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I don't like the fact that underscore and camelCase notations must be mixed, e.g. in the clock demo:

    def set_clock():
      ctx.fillStyle = "#FFF"
This is not the case with some other languages that compile to JavaScript, e.g. LiveScript allows dash-case almost everywhere.

They don't; it's purely a matter of convention that Python style guides prefer under_scored over camelCased. But you are entirely free to implement all of your python functions and variables and whatnot in camelCase, and in fact, many libraries do.


You could probably even try to write a decorator that converted under_scores function names to camelCase for a nice little introduction into various parts of some of the more internal pieces of python.


uhmm, AFAIK pep8 suggest UpperCamelCase for classes, under_score for packages, methods and functions[0]

btw: it's not a decorator :) but a camelCase->under_score renamer it's pretty easy to write

    import re
    def unCamel(obj, *maybe_camels):
        if not maybe_camels:
            maybe_camels = filter(lambda n: not n.startswith('_'), dir(obj))
        for maybe_camel in maybe_camels:
            underscore = re.sub(r'([^A-Z])([A-Z])([^A-Z])',
                lambda m: '%c_%c%c' % (m.group(1), m.group(2).lower(), m.group(3)),
            if underscore != maybe_camel:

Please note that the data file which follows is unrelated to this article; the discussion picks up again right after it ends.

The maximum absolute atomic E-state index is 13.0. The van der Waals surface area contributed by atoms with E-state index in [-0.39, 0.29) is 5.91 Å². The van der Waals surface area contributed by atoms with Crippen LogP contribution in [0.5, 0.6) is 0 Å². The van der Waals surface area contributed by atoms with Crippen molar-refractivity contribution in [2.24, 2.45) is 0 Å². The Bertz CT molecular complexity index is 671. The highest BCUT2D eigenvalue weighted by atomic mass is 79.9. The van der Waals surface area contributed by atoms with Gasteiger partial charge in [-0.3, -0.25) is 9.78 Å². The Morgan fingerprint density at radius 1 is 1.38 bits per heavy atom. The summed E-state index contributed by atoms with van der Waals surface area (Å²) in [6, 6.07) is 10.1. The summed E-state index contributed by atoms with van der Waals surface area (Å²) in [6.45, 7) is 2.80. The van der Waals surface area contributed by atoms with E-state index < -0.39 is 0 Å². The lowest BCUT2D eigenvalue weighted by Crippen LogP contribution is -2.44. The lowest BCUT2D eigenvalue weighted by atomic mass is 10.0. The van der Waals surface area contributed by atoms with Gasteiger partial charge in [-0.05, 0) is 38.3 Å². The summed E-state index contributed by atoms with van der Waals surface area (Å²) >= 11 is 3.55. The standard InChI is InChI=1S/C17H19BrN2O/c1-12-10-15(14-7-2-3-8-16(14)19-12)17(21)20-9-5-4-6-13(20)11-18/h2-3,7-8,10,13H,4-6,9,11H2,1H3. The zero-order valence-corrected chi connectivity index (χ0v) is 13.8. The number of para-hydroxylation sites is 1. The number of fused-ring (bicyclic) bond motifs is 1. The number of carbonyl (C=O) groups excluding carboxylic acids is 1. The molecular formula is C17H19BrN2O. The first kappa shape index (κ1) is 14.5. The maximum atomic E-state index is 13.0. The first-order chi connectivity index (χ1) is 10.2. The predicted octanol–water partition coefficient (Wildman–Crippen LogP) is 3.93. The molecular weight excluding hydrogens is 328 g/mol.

setattr(obj, underscore, getattr(obj, maybe_camel))
    if __name__ == '__main__':
        class CamelCase(object):
            def multiWordMethod(self):
                print('called multiWordMethod')
        def multiWordFunction():
            print('called multiWordFunction')
        unCamel(CamelCase)    # magic
        import sys
        unCamel(sys.modules[__name__], 'multiWordFunction')    # magic

[0] http://www.python.org/dev/peps/pep-0008/


Even in python standard library there are mixtures ie threading.Thread. Although those (as I understand it) are just remnants of old implementation that is kept for backwards compatibility.


Isn't that normal? I though lowercase module name, uppercase class was the standard casing.

threading.Thread would seem to be consistent with the Google Python Style Guide (threading = module, Thread = Class)



the methods of threading.Thread are camel case (ie getName)



Yes, I think they ought to provide both styles;

Providing the camelCase will allow whole swathes of JS code to be cut-n-pasted; that code would be legal Python as well as JS.


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